Thursday, after expressing a lack of trust in district officials who pleaded their case, the state board asked the Attorney General’s office for advice and help in drafting a final order detailing how the district is to cede authority, and in what areas.

Colorado has never ordered an external organization to take over full management of an entire district.

Among details discussed Thursday, Adams 14 will be required to hire an external manager for at least four years. The district will have 90 days to finalize a contract with an external manager. If it doesn’t, or if the contract doesn’t meet the state’s guidelines, the state may pull the district’s accreditation, which would trigger dissolution of Adams 14.

State board chair Angelika Schroeder said no one wants to have to resort to that measure.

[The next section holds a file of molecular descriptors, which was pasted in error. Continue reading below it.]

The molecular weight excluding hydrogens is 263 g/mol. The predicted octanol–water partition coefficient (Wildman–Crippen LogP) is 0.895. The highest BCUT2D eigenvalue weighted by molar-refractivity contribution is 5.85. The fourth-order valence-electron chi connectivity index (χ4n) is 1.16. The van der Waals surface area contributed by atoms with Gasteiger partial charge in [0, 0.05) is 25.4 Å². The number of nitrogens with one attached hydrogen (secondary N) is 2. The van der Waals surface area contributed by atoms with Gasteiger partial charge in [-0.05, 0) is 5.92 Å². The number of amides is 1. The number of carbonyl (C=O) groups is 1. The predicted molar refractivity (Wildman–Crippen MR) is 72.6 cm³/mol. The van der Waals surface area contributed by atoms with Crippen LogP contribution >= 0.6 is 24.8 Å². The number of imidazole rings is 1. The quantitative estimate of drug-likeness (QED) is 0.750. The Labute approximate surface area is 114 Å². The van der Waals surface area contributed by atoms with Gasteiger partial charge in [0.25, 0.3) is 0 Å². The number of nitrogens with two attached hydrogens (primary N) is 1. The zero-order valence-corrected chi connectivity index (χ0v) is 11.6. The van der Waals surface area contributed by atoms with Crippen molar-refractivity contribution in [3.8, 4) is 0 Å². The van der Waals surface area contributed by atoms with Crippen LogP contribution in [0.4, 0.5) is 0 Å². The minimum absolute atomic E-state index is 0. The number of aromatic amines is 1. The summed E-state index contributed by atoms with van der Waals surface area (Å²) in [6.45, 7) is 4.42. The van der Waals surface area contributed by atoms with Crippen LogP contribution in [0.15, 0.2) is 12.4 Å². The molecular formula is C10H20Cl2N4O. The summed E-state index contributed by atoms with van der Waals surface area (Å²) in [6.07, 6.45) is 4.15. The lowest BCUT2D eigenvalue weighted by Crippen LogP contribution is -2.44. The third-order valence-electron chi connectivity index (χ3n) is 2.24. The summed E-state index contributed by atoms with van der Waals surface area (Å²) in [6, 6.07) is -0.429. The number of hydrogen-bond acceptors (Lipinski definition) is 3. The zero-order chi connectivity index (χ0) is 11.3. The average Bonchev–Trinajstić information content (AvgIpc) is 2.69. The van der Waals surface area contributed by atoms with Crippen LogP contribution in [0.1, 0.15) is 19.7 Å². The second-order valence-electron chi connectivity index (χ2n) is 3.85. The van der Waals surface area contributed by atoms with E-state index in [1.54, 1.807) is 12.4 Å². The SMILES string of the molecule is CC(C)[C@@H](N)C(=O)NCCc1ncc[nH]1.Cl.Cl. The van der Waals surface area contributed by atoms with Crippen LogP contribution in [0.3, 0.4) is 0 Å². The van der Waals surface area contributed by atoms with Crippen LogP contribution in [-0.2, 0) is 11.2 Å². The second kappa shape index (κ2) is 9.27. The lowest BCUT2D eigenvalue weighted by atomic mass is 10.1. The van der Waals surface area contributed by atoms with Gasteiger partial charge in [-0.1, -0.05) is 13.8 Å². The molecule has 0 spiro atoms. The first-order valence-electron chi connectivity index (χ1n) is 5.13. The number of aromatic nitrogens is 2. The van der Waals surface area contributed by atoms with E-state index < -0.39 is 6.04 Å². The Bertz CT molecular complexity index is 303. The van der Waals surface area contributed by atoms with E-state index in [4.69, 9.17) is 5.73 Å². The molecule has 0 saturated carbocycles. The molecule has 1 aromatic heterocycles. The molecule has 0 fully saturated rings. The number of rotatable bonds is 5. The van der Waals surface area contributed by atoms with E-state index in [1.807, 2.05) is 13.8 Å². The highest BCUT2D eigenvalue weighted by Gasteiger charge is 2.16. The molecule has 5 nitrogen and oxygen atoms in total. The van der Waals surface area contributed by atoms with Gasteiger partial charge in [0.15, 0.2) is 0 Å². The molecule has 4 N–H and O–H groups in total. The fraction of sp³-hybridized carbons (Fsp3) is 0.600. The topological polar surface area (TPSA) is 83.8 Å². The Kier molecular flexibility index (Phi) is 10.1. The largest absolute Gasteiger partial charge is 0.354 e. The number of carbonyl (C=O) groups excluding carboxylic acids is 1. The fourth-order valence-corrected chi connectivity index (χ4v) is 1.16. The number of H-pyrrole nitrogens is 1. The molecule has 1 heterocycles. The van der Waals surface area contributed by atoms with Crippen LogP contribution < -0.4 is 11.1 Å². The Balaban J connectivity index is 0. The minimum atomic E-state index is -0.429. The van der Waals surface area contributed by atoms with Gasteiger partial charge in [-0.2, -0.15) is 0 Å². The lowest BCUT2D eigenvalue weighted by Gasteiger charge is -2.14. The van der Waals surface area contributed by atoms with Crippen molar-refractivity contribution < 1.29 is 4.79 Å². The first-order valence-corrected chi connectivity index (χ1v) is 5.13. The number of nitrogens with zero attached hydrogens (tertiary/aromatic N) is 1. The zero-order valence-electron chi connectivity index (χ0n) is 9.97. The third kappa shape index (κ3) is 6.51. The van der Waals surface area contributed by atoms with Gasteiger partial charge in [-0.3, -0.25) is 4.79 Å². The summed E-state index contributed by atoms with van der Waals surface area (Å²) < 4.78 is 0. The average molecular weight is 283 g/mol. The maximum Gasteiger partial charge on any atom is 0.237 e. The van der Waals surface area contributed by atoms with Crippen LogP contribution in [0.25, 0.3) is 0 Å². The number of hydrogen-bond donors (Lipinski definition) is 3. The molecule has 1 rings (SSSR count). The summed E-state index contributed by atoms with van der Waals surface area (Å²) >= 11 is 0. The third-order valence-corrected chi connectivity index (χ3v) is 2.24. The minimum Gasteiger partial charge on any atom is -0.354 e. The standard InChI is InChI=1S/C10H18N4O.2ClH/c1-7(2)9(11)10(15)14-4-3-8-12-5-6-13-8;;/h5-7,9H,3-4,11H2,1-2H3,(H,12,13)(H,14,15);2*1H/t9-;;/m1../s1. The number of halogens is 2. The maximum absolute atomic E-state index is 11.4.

But districts should know, the state board does have “a few more tools in our toolbox,” she said.

In addition, if they get legal clearance, state board members would like to explicitly require the district:

  • To give up hiring and firing authority, at least for at-will employees who are administrators, but not teachers, to the external manager.
    When State Board member Steve Durham questioned the Adams 14 school board President Connie Quintana about this point on Wednesday, she made it clear she was not interested in giving up this authority.
  • To give up instructional, curricular, and teacher training decisions to the external manager.
  • To allow the new external manager to decide if there is value in continuing the existing work with nonprofit Beyond Textbooks.
    District officials have proposed they continue this work and are expanding Beyond Textbooks resources to more schools this year. The state review panel also suggested keeping the Beyond Textbooks partnership, mostly to give teachers continuity instead of switching strategies again.